The New York Times recently published an “Op-Chart” by Tommy McCall on its Opinion page showing what your returns would have been had you started with $10,000 in 1929 and invested it in the stock market, but only during the administrations of either Democratic or Republican presidents. His calculations showed that if you had invested only during Republican administrations you would now have $11,733 while if you had invested only during Democratic administrations you would now have $300,671. Twenty-five times as much!
That’s a pretty dramatic difference, but does it stand up to a closer look? Is it even mathematically plausible that you could have essentially no return on your investment at all over nearly 80 years, just by choosing to invest only during Republican administrations?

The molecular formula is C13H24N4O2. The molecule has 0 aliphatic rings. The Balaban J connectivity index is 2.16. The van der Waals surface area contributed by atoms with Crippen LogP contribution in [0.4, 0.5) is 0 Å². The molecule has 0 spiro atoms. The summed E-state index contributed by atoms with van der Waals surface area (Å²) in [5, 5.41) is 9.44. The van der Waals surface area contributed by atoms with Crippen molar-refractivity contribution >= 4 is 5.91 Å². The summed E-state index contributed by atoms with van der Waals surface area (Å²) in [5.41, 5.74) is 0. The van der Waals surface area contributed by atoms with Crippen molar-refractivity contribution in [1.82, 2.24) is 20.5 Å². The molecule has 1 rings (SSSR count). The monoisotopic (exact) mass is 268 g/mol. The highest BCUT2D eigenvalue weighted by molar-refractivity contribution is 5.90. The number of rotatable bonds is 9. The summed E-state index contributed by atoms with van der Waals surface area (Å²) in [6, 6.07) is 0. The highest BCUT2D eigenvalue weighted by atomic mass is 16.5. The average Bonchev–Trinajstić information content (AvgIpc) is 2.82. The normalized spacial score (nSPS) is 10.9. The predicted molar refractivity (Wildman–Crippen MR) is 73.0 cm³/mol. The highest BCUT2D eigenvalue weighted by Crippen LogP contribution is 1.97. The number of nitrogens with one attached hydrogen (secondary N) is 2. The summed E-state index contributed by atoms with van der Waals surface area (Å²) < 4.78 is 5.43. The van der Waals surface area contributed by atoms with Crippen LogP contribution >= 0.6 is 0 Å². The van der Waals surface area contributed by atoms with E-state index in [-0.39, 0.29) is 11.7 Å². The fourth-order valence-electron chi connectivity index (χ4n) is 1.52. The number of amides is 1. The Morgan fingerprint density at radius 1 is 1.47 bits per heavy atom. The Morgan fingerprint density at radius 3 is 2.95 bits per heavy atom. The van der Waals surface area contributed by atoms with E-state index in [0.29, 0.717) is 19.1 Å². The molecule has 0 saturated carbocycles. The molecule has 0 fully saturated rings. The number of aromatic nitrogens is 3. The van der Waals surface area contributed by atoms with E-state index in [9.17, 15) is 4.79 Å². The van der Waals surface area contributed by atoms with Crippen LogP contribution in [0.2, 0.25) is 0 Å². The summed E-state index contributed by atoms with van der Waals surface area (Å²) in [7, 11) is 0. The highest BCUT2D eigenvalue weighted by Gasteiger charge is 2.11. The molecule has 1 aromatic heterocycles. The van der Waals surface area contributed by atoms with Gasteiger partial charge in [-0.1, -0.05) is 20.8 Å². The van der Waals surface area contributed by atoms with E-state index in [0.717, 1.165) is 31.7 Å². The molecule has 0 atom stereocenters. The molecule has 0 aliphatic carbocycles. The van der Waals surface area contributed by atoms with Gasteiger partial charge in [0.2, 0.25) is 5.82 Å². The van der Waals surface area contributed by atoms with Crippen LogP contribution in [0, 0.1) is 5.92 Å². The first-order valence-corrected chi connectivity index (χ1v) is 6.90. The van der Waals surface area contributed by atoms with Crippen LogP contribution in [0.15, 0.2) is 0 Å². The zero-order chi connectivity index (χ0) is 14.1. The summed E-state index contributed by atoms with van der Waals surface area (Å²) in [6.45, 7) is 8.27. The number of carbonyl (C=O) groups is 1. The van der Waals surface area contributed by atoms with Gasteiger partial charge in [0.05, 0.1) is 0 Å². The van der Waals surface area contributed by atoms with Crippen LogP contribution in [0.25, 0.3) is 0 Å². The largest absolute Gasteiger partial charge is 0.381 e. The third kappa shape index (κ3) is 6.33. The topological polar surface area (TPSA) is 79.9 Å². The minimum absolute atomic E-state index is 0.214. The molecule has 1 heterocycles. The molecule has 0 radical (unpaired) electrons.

To answer these questions, I of course turned to Mathematica.
And the answer is that yes, it is mathematically plausible, using the assumptions made by McCall. My analysis using historical Dow Jones Industrial Average data available in Mathematica’s FinancialData function roughly matches the figures in the Times, which used Standard & Poor’s data. (I used the Dow because it’s more convenient, not because I think it’s a better measure.)But the fact that they are correct doesn’t mean the figures are even remotely meaningful. Here are some problems with the New York Times’ Op-Chart: